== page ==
Lenovo’s quirky Yoga Book is back with some significant updates for 2018. The original Yoga Book was a unique hybrid of a tablet sporting a “halo” keyboard panel with no actual keys and a real paper drawing pad. Part netbook and part convertible, this year’s edition remains quirky but seems more practical and less cumbersome than the original.
For 2018, Lenovo ditched the halo keyboard and paper pad and opted for an E Ink panel that can switch between keyboard, note, and e-reader modes. There’s also a new embedded fingerprint sensor, new precision pen, and bumped-up specs. All together, those features also bump up the Yoga Book’s price to $ 999.
Do the changes add up to a more competent companion device? After spending some time with the new model, it seems like a lot of the hardware issues with the original Yoga Book may be resolved by Lenovo’s updates. In fact, the Yoga Book may even have some more mainstream appeal thanks to these improvements. Still, this doesn’t seem like a device made to replace most people’s all-purpose convertibles.
Look and feel
I never owned a netbook, but the compactness of the Yoga Book makes me believe I may have liked one of those tiny technology dinosaurs. Of course, most netbooks were not as thin and light as the Yoga Book is—Lenovo’s updated device measures just 9.6mm thick and weighs 1.71 pounds. It takes up less physical space in my backpack than a hardcover book does, which will be great for people like me who already have too many things in their bags to begin with.
|Specs at a glance: Lenovo Yoga Book 2018 (as reviewed)|
|Screen||10.8-inch 2560 x 1600 IPS touchscreen, 10.8-inch 1920 x 1080 E Ink|
|OS||Windows 10 Home|
|CPU||Intel Core i5-7Y54|
|GPU||Intel HD 615|
|Networking||Wi-Fi 802.11a/b/g/n/ac, Bluetooth 4.2|
|Ports||2 x USB-C 3.1 Gen 1, microSD card slot|
|Size||10.25 x 7.1 x 0.39-inches (260.4 x 179.4 x 9.96 mm)|
|Weight||1.71 pounds (775 grams)|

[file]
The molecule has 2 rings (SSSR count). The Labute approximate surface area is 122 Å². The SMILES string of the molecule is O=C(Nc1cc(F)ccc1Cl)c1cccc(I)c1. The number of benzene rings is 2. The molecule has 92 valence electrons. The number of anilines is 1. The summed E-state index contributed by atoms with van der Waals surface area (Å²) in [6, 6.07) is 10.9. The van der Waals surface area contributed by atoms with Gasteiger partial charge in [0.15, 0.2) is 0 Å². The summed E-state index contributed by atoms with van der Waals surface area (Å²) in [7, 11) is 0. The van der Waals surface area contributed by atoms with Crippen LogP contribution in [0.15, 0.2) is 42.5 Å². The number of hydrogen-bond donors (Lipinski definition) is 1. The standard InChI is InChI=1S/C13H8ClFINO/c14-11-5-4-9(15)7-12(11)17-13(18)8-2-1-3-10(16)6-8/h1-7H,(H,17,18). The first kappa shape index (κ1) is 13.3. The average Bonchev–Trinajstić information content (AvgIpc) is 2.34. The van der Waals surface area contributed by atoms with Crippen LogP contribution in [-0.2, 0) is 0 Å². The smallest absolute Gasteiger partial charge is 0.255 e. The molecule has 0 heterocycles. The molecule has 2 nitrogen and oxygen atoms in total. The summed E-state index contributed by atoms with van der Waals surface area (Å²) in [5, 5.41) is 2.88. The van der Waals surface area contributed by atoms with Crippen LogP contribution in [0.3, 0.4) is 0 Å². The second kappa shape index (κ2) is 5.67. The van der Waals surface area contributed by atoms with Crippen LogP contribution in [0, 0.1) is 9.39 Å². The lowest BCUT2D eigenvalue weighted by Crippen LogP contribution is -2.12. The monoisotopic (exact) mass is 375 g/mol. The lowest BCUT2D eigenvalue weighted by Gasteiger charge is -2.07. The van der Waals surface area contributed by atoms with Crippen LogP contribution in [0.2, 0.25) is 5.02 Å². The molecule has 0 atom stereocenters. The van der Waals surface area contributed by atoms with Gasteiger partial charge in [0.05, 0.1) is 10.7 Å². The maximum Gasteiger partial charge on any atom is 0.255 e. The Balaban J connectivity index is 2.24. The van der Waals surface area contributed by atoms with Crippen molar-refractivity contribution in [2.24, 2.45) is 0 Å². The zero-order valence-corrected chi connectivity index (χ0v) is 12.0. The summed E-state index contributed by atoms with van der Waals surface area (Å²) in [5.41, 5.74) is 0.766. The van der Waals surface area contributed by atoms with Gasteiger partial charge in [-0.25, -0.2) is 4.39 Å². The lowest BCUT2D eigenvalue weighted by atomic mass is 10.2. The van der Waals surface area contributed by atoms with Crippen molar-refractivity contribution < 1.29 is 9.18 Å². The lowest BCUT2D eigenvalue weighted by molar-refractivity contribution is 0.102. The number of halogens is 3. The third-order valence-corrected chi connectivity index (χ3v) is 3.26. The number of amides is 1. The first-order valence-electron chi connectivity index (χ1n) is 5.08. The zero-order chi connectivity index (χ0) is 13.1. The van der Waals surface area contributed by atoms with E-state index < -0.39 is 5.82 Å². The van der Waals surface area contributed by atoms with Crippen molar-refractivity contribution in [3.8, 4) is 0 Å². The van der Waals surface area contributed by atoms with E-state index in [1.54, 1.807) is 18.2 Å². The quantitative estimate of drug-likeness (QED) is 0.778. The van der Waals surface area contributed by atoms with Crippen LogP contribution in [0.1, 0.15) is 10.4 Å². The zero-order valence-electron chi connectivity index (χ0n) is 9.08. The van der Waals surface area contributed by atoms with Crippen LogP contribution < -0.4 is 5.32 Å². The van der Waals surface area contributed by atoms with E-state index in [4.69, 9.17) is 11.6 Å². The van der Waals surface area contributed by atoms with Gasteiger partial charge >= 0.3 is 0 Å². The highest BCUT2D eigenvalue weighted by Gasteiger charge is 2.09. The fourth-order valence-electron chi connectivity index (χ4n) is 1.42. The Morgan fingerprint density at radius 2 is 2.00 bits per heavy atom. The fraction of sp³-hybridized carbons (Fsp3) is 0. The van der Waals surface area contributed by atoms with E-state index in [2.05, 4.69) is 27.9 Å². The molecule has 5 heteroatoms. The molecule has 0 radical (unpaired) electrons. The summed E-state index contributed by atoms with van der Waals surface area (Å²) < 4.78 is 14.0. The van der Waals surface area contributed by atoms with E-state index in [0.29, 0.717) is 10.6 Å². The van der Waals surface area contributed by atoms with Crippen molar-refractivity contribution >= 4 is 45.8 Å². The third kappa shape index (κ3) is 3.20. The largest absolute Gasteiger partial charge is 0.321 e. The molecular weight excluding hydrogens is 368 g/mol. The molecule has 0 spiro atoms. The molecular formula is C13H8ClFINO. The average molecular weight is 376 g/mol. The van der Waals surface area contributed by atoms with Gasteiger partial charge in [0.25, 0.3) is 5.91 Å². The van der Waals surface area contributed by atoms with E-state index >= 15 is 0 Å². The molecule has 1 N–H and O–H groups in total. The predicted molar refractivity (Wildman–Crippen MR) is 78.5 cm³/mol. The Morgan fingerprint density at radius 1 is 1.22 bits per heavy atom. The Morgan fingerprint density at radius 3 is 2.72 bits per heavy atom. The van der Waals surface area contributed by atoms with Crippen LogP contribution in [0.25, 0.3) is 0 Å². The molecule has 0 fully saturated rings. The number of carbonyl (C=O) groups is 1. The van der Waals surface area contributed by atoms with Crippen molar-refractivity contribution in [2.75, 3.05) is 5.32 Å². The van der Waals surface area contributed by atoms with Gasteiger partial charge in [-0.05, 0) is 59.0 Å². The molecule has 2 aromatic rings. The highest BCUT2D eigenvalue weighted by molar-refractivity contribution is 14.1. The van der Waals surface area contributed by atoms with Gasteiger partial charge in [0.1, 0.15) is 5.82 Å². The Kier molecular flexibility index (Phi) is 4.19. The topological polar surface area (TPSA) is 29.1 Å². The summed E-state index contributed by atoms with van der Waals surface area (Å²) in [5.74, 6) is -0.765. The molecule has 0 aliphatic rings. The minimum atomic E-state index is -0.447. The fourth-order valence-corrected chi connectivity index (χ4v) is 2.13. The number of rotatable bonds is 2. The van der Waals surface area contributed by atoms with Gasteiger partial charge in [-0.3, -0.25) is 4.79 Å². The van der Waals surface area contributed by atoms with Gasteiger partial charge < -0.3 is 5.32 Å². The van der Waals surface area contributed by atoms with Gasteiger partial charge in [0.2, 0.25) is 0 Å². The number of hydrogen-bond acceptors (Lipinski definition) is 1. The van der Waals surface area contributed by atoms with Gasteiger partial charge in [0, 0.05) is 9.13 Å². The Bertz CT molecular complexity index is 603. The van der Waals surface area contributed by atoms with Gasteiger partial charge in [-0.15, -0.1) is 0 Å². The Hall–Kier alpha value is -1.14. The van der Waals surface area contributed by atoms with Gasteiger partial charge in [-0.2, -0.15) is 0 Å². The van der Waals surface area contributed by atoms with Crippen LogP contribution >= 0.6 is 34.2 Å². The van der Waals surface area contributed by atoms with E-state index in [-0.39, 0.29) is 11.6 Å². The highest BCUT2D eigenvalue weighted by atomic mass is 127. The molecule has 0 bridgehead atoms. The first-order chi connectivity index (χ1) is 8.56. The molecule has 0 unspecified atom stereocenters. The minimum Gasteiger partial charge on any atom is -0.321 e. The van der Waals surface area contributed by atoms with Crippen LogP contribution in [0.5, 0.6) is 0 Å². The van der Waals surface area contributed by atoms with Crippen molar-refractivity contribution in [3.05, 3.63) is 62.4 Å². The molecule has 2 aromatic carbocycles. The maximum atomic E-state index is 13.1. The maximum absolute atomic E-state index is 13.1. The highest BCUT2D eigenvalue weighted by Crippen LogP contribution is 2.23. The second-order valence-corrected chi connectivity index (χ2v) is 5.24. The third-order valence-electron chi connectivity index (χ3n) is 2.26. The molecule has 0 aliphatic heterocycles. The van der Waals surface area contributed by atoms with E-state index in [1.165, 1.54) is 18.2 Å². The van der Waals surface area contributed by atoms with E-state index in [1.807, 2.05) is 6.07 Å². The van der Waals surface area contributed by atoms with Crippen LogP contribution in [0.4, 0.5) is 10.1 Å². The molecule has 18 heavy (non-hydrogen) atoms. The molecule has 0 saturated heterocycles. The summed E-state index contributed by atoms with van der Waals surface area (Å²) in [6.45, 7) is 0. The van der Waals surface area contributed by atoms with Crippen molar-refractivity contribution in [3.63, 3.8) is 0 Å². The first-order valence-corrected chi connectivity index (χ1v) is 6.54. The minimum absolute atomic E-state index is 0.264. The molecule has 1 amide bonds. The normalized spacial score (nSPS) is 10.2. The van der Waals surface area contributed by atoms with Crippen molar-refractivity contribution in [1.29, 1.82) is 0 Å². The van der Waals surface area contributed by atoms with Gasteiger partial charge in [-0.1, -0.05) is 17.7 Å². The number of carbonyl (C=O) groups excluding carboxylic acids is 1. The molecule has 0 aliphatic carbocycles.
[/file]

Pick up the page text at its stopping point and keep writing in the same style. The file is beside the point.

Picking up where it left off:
|Price as reviewed||$ 999|
|Other perks||Included Precision Pen, Knock-knock open feature, fingerprint reader|
When closed, the new Yoga Book looks nearly identical to the original—the chassis and lid are both clean slates of iron gray, joined together by Lenovo’s watchband hinge. While the company didn’t include the signature hinge in the Yoga C930 convertible, its newest ultrabook, it’s not retiring the mechanism entirely. The hinge serves the Yoga Book well in particular because it allows both the chassis and the lid to lay completely flat when opened to 180 degrees—a comfortable position for note-takers, artists, and pen enthusiasts who use the E Ink panel often.
Lenovo upped the display to a 10.8-inch QHD touch panel, while the E Ink panel measures the same size but has an FHD resolution. Uniform bezels surround the touchscreen, blemished only by the 2MP front-facing camera at the top bezel and the Yoga Book logo on the bottom-right corner. This device doesn’t have any of Lenovo’s camera privacy features—no physical shutter, no camera disable button—but considering its niche nature, Lenovo probably didn’t deem it necessary to include such features.
However, the company included an optical infrared fingerprint sensor at the top-right corner of the E Ink panel. It’s marked only by a silver circle that’s barely visible in low-light, allowing it to blend almost seamlessly into the chassis. But I couldn’t even finish registering my fingerprint in the Windows Hello settings. After I pressed my index finger down the first time during the initial setup, I continued getting errors that said the fingerprint reader was having trouble recognizing my print.